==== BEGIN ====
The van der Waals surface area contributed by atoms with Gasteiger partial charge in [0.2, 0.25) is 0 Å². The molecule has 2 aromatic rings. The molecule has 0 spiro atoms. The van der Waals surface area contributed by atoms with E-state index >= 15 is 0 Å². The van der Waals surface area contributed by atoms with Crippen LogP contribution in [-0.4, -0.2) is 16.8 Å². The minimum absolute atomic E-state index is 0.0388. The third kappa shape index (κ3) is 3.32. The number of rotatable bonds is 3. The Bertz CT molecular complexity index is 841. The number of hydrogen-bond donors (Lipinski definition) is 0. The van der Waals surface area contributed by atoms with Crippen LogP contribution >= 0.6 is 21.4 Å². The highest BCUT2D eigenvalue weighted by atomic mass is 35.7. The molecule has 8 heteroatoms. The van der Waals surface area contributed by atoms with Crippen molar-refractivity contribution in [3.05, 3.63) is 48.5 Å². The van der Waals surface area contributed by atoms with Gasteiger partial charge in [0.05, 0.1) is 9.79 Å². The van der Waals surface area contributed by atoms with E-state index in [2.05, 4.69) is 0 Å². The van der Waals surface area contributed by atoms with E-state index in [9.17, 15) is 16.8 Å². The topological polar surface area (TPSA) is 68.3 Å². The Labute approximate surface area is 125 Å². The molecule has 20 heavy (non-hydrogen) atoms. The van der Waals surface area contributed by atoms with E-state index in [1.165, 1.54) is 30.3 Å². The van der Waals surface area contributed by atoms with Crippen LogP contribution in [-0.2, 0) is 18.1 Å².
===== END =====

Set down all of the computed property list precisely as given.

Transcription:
The van der Waals surface area contributed by atoms with Gasteiger partial charge in [0.2, 0.25) is 0 Å². The molecule has 2 aromatic rings. The molecule has 0 spiro atoms. The van der Waals surface area contributed by atoms with E-state index >= 15 is 0 Å². The van der Waals surface area contributed by atoms with Crippen LogP contribution in [-0.4, -0.2) is 16.8 Å². The minimum absolute atomic E-state index is 0.0388. The third kappa shape index (κ3) is 3.32. The number of rotatable bonds is 3. The Bertz CT molecular complexity index is 841. The number of hydrogen-bond donors (Lipinski definition) is 0. The van der Waals surface area contributed by atoms with Crippen LogP contribution >= 0.6 is 21.4 Å². The highest BCUT2D eigenvalue weighted by atomic mass is 35.7. The molecule has 8 heteroatoms. The van der Waals surface area contributed by atoms with Crippen molar-refractivity contribution in [3.05, 3.63) is 48.5 Å². The van der Waals surface area contributed by atoms with Gasteiger partial charge in [0.05, 0.1) is 9.79 Å². The van der Waals surface area contributed by atoms with E-state index in [2.05, 4.69) is 0 Å². The van der Waals surface area contributed by atoms with E-state index in [9.17, 15) is 16.8 Å². The topological polar surface area (TPSA) is 68.3 Å². The Labute approximate surface area is 125 Å². The molecule has 20 heavy (non-hydrogen) atoms. The van der Waals surface area contributed by atoms with E-state index in [1.165, 1.54) is 30.3 Å². The van der Waals surface area contributed by atoms with Crippen LogP contribution in [-0.2, 0) is 18.1 Å².